RM: To achieve improvements in health on a population level, it is necessary to get out into the community. Not all populations have the same concerns and not all populations receive information and embrace interventions in the same way. Studies have shown that approximately 5% of the population accounts for nearly half of all health spending. If that is the case, then you need to identify that population in your community and practice and assess their needs and how to provide those services.

In certain communities the senior population may be growing and expanding. People 55 years old and over account for half of the total health care spend.  In this circumstance you might want to focus on programs that assist seniors with aging at home safely and preventing falls and disease progression. The Johns Hopkins School of Nursing founded their CAPABLE (Community Aging in Place-Advancing Better Living for Elders) program to address functionality and health in their senior population. This evidence-based program sends an RN, occupational therapist, and handy worker into the home over several months to address the senior's needs. The return on investment by this intervention is at least 6x, if not more. These interventions decrease both inpatient and outpatient costs, and increases patient independence, safety, mental health and health outcomes.

There may be a temptation to funnel the AHEAD money into previously established hospital-based programs. Avoid that temptation. A successful total cost of care model strategy could be to shift from the traditional acute medical problem response model to prevention and continuity of care. This requires the engagement of outpatient and community-based partners in novel ways.

For example, can you develop a program where hospital care managers coordinate a warm hand off to bilingual community health workers to support patients in a diabetes self-management program? Can you engage doulas, community health workers and midwives in partnership with managed care organizations to provide education and support for pregnant people with healthcare access challenges due to language barriers and other social drivers? Can you launch a transportation reimbursement program in your community that provides ride share opportunities to rural patients so that they can keep scheduled appointments? These types of initiatives can impact outcomes on a population level, given the right focus.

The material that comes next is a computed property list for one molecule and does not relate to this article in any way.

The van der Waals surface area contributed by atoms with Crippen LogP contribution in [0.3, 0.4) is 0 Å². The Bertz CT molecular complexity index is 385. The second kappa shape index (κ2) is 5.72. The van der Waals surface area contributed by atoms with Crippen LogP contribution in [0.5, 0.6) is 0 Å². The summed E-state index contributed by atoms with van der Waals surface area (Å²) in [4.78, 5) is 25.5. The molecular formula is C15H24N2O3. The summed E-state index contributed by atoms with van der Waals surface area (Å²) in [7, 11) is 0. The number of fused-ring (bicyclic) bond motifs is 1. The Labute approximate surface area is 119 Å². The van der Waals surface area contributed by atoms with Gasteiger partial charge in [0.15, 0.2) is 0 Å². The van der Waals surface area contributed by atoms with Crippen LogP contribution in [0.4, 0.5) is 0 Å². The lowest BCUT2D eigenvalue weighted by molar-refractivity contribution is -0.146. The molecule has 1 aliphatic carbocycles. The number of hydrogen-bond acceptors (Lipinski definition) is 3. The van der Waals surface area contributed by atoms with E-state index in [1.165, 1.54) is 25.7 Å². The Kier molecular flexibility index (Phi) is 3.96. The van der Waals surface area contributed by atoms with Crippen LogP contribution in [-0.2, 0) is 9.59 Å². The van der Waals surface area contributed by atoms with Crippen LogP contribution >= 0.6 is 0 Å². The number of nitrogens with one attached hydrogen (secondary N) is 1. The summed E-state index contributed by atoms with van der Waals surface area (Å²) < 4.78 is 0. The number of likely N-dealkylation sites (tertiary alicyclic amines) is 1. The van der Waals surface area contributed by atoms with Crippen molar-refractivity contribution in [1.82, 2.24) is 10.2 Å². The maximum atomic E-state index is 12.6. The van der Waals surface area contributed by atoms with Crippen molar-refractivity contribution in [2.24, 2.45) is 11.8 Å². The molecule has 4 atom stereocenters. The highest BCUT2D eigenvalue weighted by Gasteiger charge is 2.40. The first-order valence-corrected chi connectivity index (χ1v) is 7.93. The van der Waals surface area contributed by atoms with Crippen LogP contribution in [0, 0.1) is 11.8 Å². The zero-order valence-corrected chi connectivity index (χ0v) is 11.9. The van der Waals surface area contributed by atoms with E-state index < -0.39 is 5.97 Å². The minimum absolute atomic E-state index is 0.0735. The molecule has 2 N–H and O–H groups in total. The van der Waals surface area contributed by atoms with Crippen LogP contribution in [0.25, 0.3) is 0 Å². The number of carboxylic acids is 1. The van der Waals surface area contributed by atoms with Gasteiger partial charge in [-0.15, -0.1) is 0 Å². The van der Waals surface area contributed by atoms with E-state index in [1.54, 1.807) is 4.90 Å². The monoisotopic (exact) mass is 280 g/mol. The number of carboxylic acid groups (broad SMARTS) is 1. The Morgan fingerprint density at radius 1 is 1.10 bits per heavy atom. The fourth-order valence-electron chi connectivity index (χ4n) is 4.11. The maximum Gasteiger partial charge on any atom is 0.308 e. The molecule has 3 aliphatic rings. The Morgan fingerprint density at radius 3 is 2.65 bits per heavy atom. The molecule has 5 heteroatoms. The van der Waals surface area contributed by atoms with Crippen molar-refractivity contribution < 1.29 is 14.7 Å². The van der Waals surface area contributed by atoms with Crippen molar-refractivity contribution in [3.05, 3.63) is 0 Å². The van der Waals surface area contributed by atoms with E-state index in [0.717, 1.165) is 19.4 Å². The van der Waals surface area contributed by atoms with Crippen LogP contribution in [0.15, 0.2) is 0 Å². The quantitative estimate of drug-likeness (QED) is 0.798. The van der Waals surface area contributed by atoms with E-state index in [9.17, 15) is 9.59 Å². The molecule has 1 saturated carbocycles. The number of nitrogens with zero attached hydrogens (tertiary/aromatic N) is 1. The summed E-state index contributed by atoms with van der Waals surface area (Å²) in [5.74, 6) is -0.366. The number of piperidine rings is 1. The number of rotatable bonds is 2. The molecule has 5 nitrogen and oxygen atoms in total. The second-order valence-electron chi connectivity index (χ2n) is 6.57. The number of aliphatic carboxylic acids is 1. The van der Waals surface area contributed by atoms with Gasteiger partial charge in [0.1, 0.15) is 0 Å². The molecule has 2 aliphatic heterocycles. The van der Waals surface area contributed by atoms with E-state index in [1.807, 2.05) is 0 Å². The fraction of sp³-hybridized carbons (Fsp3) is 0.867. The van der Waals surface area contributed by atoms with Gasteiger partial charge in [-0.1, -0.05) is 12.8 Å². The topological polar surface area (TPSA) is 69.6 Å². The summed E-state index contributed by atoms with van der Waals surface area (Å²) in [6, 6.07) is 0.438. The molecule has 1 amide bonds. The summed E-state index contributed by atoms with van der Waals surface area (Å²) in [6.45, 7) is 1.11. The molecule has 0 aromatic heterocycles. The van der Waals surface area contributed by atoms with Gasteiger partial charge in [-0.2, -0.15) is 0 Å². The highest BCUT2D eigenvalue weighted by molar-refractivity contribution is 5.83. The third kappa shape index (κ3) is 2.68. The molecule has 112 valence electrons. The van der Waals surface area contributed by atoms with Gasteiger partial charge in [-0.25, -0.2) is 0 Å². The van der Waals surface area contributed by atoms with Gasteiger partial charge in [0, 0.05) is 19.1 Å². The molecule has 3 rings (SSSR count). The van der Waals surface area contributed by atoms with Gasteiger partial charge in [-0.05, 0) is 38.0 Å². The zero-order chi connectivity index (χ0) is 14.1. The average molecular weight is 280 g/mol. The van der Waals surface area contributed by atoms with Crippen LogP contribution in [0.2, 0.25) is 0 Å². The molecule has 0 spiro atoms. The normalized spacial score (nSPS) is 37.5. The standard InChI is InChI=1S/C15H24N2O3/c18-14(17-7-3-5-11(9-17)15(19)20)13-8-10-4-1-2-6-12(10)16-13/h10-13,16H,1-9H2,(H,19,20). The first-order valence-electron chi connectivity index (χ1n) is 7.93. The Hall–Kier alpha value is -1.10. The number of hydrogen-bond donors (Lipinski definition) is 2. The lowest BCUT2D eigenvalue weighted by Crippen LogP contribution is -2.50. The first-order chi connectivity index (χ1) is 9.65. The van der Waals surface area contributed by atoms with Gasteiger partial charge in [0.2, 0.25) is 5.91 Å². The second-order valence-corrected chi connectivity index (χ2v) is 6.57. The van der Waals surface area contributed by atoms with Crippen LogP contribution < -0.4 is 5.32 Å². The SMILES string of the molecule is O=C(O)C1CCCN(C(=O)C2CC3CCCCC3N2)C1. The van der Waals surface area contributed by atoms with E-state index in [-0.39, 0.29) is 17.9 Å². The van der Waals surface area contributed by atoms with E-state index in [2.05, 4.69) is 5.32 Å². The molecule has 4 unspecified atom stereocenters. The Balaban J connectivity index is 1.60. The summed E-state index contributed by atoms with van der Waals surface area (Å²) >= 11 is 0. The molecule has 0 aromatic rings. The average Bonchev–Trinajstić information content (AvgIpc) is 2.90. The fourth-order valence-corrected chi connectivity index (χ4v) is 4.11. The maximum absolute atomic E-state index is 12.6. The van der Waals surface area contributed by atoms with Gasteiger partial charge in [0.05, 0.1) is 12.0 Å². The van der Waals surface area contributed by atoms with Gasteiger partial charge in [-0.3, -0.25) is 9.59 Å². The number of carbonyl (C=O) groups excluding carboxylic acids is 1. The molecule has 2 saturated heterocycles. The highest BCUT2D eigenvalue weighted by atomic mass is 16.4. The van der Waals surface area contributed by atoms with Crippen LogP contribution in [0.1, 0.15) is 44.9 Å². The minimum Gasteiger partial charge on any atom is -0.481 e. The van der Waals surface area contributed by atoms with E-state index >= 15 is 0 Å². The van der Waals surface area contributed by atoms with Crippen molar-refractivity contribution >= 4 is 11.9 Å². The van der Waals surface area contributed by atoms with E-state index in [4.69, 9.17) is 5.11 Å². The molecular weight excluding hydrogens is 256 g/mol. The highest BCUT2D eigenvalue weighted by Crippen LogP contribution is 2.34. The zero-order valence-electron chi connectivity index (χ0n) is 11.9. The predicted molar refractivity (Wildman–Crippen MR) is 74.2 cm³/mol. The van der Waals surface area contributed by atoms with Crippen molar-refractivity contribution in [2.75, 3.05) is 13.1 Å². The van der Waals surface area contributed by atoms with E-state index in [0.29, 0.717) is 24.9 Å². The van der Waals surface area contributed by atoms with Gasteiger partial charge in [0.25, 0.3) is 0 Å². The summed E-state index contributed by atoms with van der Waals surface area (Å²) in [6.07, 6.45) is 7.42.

RJ: What about equity – the “E” at the center of the AHEAD acronym? Was that an important part of the Maryland model, and did the model help to close gaps in inequitable health outcomes?

RM: The Maryland model website states that equity is a facet of the model given that “in our hospital payment system, everyone pays the same, sparing Marylanders from cost-shifting and the two-tiered care” that burdens patients and worsens outcomes elsewhere. The Maryland Model promotes equitable access and outcomes through rate setting, management of funding and reimbursements. Although this is true, it doesn’t specifically address other social drivers of healthcare that impact disparities to include language barriers, geographic barriers, and bias.

Equitable outcomes can be achieved by understanding the needs of different populations. The AHEAD model may provide healthcare systems with more flexibility as to how to address disparities in their communities and thereby reduce disparate outcomes.

The approach can be specific to “at risk” populations, or universal in nature. A focused program may identify a population that has a higher rate of diabetes due to their diet. This population would require a tailored intervention designed to support them in a culturally competent manner. Family Connects would be a good example of a universal approach to population health. It is an evidence-based, RN home visiting program for newborns that has the ability to decrease morbidity and mortality in all populations, including those that may have historically worse outcomes.

RJ: Finally, only five states at most will be accepted for the AHEAD model, but even this tentative national rollout shows that CMS is serious about key elements like global budgets, all-payer participation, and total cost of care. For healthcare leaders in states that don’t immediately participate in AHEAD, what advice do you have in preparing for changes that look inevitable?

RM: Community relationships and partnerships will be key to the successful implementation of total cost of care strategies. Healthcare systems should assess their current connectivity to the community and look at other potential opportunities for collaboration. Demographic data collection and analytic capability will be critical, as well as a robust social need screening process.

Partnerships with nonprofits and other first line service organizations will create alliances that can tackle social drivers and advocate for policy change. There are entities in the community who are already working collaboratively or with collective impact initiatives that address transportation barriers, food insecurity, senior services, educational barriers, housing challenges, and many more. Healthcare systems must form relationships with these partners in the community. Forward-thinking and innovative healthcare systems should immediately start to embrace this evolution and encourage the engagement of critical community resources as they focus on data-driven outcomes for their patients.